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"The Kids Are Alright," "The Song Remains the Same," "The Importance of Not Being Too Earnest," Instant Karma!," "The Imposters," "Living Dead Girl," "Ego Tripping at the Gates of Hell," "Spiderwebs," "Everything Put Together Falls Apart," "Merry Mayhem," "Day Out of Days," "All the Right Moves," "Rock Bottom," "Clean and Sober," "Castaways," "That Was Then," "Sex and Violence," "Love Bites," "Lovelines," "Catch-22," "Goodbye, Yellow Brick Road," "Joey Potter and the Capeside Redemption," "All Good Things... ...Must Come to an End"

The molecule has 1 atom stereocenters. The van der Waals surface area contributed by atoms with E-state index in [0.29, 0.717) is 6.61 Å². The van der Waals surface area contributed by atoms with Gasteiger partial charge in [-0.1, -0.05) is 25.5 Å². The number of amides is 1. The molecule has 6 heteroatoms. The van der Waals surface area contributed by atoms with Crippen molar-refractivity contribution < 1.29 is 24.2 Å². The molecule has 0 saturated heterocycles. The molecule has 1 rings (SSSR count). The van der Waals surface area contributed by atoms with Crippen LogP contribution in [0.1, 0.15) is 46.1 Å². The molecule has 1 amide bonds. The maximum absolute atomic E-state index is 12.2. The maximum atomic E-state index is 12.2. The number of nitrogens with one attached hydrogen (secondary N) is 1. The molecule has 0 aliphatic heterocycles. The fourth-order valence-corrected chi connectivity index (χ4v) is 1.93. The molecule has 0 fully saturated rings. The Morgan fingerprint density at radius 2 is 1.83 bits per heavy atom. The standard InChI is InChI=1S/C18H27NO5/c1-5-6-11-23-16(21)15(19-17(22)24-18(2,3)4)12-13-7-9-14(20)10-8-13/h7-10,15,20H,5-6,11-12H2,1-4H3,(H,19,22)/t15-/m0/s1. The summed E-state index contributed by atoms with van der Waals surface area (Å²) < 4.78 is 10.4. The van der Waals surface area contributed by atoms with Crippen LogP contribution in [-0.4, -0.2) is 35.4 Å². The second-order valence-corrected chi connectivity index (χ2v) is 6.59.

by Bill Chambers It's been three years since "Dawson's Creek" left the airwaves, and a side-effect of revisiting the final, wistful season of the show--in which the characters are constantly tabulating five years' worth of individual progress (or lack thereof)--is the urge to subject its core ensemble to a mental game of "Where Are They Now?". Newly-minted Oscar nominee Michelle Williams (a.k.a. Jen Lindley), whose revisionist contempt for the series manifested itself while she was doing press for Brokeback Mountain, has carved out a niche for herself as the muse of indie filmmakers, while Katie Holmes (Joey Potter) has spent the better part of the last nine months promoting the first blockbuster of her career (Batman Begins) and living out a real-life Rosemary's Baby. As for the dudes, James Van Der Beek (Dawson Leery) and Joshua Jackson (Pacey Witter), they've had a great deal more difficulty hitting their stride--which makes a certain amount of sense, given the program's gradual transformation into a distaff version of itself. Call it "Joey's Creek".